Drink lots of water. “Migraine patients need to have at least 1.5 to 2 litres a day—some people more,” says Christine Lay, medical director of Centre for Headache at Women’s College Hospital in Toronto. If you’re consuming caffeine, that will make you even more dehydrated. Pack a water bottle with you whenever you leave the house, and drink often at home. Nursing dehydrates you, so pour yourself a big glass of water before sitting down to breastfeed.
“The brain of a migraineur really does better with routine,” says Lay. Irregular sleep patterns—even sleeping in on the weekend—can cause a migraine. But if you’ve got a newborn, you need to grab sleep whenever you can. “There’s nothing wrong with napping with the baby, as long as it’s at a regular time,” says Sian Spacey, director of the University of British Columbia Headache Clinic. Try limiting naps to 30 minutes or less, or, if you’re not too sleep-deprived, spend your baby or toddler’s naptime doing some meditation or mindfulness exercises rather than rushing around trying to get everything done.
You likely limited caffeine when you were pregnant. But after the baby is born and in those early years, many parents rely on coffee to get through the day. Lay recommends no more than two small cups of coffee each day. “A Starbucks medium has almost as much caffeine as eight or nine cans of Coke,” says Lay. Drinking too much caffeine or drinking it later in the day can interrupt your sleep patterns.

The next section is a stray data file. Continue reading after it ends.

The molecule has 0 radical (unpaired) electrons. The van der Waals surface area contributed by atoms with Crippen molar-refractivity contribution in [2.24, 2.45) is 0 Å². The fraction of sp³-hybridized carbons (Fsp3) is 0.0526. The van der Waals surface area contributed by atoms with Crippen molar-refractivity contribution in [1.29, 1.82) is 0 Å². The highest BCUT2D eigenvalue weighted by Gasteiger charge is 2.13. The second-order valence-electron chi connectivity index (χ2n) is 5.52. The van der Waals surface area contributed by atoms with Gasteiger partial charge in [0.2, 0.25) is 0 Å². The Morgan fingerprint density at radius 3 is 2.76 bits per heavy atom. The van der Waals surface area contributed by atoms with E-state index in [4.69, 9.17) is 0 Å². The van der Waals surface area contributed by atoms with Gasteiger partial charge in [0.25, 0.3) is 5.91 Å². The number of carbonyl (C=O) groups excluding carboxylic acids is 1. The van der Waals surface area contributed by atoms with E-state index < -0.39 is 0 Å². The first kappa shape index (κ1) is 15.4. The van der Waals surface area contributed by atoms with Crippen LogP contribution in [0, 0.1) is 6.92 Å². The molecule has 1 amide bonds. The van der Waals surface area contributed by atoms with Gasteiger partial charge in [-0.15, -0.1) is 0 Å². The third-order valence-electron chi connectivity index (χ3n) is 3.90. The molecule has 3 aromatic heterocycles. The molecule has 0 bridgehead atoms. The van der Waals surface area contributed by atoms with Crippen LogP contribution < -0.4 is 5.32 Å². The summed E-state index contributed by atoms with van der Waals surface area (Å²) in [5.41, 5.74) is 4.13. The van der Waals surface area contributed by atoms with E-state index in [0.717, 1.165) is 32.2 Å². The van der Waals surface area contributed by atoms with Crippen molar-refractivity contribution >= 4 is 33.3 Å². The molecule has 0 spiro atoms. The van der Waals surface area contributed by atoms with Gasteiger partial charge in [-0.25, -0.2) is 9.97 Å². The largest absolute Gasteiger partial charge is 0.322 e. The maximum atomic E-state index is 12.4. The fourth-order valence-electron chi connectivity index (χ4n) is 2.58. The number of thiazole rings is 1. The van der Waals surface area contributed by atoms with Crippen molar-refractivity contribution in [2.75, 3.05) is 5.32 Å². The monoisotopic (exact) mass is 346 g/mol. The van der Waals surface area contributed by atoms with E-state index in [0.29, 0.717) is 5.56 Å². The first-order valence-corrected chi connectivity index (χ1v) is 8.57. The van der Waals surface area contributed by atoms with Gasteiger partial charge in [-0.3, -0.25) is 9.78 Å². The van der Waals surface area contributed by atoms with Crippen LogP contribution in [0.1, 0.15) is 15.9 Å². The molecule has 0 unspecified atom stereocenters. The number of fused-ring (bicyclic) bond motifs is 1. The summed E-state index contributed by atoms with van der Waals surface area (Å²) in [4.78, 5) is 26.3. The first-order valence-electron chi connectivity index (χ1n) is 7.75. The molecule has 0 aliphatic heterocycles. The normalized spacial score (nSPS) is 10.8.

Parents are notorious for eating off their kids’ plates and taking care of themselves last, but if you suffer from migraines, you need to make sure you’re eating healthy meals and snacks on a regular basis. “I’m a big fan of including protein at every meal, and even a light protein snack before bed, like hummus and carrots or cottage cheese, is a way to reduce early-morning migraine,” says Lay. She also recommends eating cherries before bed—they’re a natural source of melatonin. She says the melatonin and serotonin in walnuts can “keep your brain happy” by improving sleep quality and regularity.
Quiet, leisurely walks in the woods may be unrealistic for a parent of small kids, but make an effort to get out at least once a day, even in colder weather, for a brisk stroller walk. Lay suggests going somewhere where there is green space, rather than walking on a busy road. “We know that exposure to natural environments is very important for the brain,” she explains. Think of the excursion as a time to put away your phone and relax, or even meditate on nature. “Sometimes when people go for a walk they are busy making lists in their head or chatting with someone—it’s important for you to really think about what you’re hearing, feeling or smelling.”
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